- Create short-term wins. Short-term wins will encourage the staff not to abandon the long-term goals. New ideas ought to be implemented in practice at the workplace; better patient outcomes should become evident. It is possible to publish new ideas of the staff in some hospital publications (such as brochures, newspapers, and posters) so as to gradually accumulate materials for a full-fledged scholarly publication.
- Don’t let up. Once the dynamics have become positive, it is essential to preserve them. Nurses who have accumulated a number of ideas should be assisted in publishing their findings in a scholarly source.
- Make change stick. The new activities should become a part of the routine. Nursing staff should be provided with the opportunity to write and publish their ideas as a part of their job rather than an overtime activity.
To sum up, it should be stressed that the literature review shows the importance of nurses’ participation in the creation of evidence-based knowledge and that such knowledge may significantly improve patient outcomes. In particular, it might help reduce DTB among STEMI patients. The concrete recommendations for the use of Kotter’s 8-step change model to promote scholarship among nurses are provided.
Anderson, C. (2010). Presenting and evaluating qualitative research. American Journal of Pharmaceutical Education, 74(8), 141.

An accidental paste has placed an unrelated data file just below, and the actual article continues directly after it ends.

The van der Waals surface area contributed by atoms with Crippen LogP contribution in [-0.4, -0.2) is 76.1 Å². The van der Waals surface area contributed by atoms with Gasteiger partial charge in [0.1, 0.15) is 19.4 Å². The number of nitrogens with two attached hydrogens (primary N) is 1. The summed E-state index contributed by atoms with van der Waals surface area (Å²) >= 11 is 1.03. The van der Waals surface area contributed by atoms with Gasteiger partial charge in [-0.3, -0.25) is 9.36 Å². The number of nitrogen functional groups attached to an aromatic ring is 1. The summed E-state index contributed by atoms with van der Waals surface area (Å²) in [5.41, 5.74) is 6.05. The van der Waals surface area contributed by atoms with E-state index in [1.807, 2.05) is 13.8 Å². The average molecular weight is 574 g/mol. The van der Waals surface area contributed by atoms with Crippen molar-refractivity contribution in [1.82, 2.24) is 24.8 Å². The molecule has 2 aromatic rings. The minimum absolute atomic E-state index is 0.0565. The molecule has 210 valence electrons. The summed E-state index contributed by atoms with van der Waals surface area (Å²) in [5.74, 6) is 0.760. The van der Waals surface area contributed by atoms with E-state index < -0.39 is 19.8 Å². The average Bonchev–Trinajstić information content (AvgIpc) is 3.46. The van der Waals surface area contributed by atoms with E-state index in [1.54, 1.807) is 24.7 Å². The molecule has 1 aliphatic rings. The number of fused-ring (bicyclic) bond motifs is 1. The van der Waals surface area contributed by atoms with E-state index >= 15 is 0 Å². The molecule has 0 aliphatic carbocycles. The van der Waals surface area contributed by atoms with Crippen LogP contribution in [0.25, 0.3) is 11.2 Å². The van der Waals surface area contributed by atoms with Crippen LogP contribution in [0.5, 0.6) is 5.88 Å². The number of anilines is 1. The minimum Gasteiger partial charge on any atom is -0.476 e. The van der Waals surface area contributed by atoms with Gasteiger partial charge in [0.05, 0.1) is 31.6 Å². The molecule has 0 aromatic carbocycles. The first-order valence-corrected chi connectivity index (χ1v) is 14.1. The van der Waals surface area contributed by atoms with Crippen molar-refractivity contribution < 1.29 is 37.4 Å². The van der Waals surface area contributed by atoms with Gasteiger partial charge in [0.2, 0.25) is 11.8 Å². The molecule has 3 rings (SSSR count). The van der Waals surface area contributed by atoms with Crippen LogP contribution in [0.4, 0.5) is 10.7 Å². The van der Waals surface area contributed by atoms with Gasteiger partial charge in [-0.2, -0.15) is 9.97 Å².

Elman, C., & Kapiszewski, D. (2014). Data access and research transparency in the qualitative tradition. Political Science & Politics, 47(1), 43-47.
Hoe, J., & Hoare, Z. (2012/2013). Understanding quantitative research: Part 1. Nursing Standard, 27(15-17), 52-57.
Lysy, C. (2013). Developments in quantitative data display and their implications for evaluation. New Directions for Evaluation, 2013(139), 33-51.
Rees, S., Payne, J., & Houlahan, B. (2015). Creating a culture for publication through education and mentoring. Journal of Nursing Care Quality, 30(2), 187-192.
Stowens, J. C., Sonnad, S. S., & Rosenbaum, R. A. (2015). Using EMS dispatch to trigger STEMI alerts decreases door-to-balloon times. The Western Journal of Emergency Medicine, 16(3), 472-480. Web.
Thomas, E., & Magilvy, J. K. (2011). Qualitative rigor or research validity in qualitative research. Journal for Specialist in Pediatric Nursing, 16(2), 151-155.